1. Children have the flexibility to arrange their schedules to focus time on personal interests and activities.
In a traditional school environment, teachers and bells run the day. Students are told where to be, what to do, and how to do it. Although this is also somewhat true in homeschooling, there is a greater amount of freedom outside of a standard classroom. In any given homeschool program, students must manage themselves and their time in order to finish assignments, while also completing any other task they are required to throughout the day. Teenage homeschoolers are able to get jobs that other students can’t, simply because of their more flexible schedule. Homeschoolers can easily work during school hours, and then complete assignments at different times. Homeschoolers have more time for extracurricular activities for this same reason. On a less serious note, homeschool families are also able to go on vacation whenever they desire, which means theme parks without having to wait in the typical summer or winter break lines!
2. Each child’s education can be tailored to his or her unique interests, pace, and learning style.
Parents are able to choose curriculums based off of their child’s own unique learning style and interests. There are endless styles of curriculums available and easily accessible, which nearly guarantees you will find something that fits with what your child needs. Whether your child is drawn to science, art, math, or sports, there are curriculums and platforms which cultivate and utilize those interests and talents.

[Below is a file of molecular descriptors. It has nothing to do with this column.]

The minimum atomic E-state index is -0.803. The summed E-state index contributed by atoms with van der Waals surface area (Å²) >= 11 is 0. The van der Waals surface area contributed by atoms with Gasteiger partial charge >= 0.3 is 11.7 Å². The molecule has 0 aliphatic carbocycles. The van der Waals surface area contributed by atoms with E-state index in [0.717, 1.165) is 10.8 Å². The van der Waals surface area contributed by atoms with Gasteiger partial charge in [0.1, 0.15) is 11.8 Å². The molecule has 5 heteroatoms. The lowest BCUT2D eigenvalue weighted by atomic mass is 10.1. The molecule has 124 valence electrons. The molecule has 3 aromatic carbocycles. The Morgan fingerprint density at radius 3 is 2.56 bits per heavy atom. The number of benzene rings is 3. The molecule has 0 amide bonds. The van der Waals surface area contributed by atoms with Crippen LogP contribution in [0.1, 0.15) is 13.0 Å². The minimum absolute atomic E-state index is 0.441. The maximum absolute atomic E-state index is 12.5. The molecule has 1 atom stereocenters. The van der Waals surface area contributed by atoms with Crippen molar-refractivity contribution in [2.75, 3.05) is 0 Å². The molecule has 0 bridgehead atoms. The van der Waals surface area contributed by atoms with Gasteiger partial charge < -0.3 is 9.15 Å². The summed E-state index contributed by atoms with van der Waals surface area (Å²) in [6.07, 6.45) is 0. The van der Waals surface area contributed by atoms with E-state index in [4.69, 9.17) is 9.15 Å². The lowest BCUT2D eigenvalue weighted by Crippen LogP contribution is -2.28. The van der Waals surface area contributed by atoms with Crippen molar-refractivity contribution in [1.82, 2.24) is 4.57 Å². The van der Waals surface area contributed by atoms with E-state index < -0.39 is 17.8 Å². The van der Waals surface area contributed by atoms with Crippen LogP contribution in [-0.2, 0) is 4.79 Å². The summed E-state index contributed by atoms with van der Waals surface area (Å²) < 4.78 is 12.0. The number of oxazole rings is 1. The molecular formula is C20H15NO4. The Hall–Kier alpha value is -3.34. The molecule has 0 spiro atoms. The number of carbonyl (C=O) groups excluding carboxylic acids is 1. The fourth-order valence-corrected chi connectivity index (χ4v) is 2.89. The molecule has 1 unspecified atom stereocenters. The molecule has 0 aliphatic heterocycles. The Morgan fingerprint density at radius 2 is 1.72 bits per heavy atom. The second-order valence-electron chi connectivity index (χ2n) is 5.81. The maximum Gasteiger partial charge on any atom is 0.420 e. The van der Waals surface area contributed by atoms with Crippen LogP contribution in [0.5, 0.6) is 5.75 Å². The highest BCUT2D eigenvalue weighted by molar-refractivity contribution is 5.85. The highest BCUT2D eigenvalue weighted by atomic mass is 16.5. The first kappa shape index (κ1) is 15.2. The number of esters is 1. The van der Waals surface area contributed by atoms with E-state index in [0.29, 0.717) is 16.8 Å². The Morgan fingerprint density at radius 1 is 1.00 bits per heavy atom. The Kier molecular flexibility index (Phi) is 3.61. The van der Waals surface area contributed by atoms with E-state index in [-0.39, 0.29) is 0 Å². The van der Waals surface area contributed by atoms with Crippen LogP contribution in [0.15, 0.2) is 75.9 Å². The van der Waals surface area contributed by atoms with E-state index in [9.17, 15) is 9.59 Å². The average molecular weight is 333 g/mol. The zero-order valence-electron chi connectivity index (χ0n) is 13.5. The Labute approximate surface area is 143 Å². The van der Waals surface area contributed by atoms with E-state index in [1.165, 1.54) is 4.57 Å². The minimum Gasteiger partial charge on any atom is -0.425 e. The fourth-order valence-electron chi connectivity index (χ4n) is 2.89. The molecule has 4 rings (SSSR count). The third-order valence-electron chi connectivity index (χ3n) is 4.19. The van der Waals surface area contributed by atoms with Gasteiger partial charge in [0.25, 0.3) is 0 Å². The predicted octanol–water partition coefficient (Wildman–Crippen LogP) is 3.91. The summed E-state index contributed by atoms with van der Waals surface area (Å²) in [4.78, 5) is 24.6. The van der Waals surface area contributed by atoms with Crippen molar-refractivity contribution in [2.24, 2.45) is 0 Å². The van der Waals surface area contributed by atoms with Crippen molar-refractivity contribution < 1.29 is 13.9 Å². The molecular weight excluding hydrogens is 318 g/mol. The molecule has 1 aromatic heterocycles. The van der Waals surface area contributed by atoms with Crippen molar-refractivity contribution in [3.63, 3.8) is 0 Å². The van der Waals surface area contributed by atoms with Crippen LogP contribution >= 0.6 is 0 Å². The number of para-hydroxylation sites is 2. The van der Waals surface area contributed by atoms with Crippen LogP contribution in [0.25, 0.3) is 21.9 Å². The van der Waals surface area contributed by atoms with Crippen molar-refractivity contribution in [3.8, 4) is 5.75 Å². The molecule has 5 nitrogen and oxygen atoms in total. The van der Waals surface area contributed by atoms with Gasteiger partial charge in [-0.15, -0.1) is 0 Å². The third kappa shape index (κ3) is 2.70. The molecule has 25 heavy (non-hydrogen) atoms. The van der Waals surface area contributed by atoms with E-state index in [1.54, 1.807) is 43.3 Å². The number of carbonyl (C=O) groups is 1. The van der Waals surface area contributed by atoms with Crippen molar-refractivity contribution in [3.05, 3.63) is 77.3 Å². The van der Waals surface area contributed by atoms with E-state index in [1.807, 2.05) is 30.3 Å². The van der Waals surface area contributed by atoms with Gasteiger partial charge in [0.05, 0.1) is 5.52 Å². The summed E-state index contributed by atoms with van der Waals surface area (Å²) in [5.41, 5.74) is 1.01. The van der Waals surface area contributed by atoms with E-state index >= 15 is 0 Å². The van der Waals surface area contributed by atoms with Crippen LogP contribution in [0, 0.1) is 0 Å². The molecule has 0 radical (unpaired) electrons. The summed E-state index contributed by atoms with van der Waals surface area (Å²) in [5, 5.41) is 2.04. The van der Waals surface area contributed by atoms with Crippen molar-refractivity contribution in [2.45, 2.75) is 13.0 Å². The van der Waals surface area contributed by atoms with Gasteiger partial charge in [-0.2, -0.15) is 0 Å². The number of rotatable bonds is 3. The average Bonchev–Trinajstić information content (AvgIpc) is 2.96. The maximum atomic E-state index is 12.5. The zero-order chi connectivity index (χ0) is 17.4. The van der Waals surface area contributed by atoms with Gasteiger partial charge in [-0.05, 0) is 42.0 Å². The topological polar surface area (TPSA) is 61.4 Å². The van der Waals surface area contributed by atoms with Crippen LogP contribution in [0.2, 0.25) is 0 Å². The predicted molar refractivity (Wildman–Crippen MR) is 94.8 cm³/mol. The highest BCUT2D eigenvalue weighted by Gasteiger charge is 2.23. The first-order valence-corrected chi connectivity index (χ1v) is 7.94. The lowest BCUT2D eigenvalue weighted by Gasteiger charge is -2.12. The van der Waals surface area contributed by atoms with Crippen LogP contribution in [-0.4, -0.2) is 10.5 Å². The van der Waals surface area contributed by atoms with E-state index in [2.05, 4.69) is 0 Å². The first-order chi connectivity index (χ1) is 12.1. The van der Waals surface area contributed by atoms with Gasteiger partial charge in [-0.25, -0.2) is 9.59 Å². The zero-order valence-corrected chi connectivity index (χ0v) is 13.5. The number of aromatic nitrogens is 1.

3. Family values and beliefs are central to social, emotional, and academic development.
This one I believe speaks for itself. When you are in charge of your child’s education, your beliefs and lifestyle are going to play a central part in what they are absorbing. You can choose the curriculum you use based on your beliefs, and teach them what they need to know in a way they can understand.
4. Parents assume the position of Primary Role Model.
Parents are given further opportunity to know and understand their children, simply due to the amount of time homeschooling requires. This allows them to be more influential in their children’s’ lives. By helping to maintain strong communication between parents and children, homeschooling suppresses, if not entirely negates, the effects of negative influences and pressures children and teens face from peers.
5. Homeschooling cultivates positive sibling relationships.
Now, this does not mean your children will always get along. Not in the least bit. However, when you’re stuck in the same house with someone every day, it’s hard to tolerate unresolved conflict. Learning in such a close environment with siblings means they are facing the same challenges together, which builds compassion and empathy for one another.
6. Homeschoolers enjoy unlimited educational resources; the world is our classroom, and resources abound in the community.
When you’re a homeschool student, everything is a learning opportunity. Home, play, vacation, and day trips with the family translate to class, recess, studying abroad, and field trips. Research shows that the two most important factors in overall educational success are a positive home influence and parental involvement; homeschooling provides both.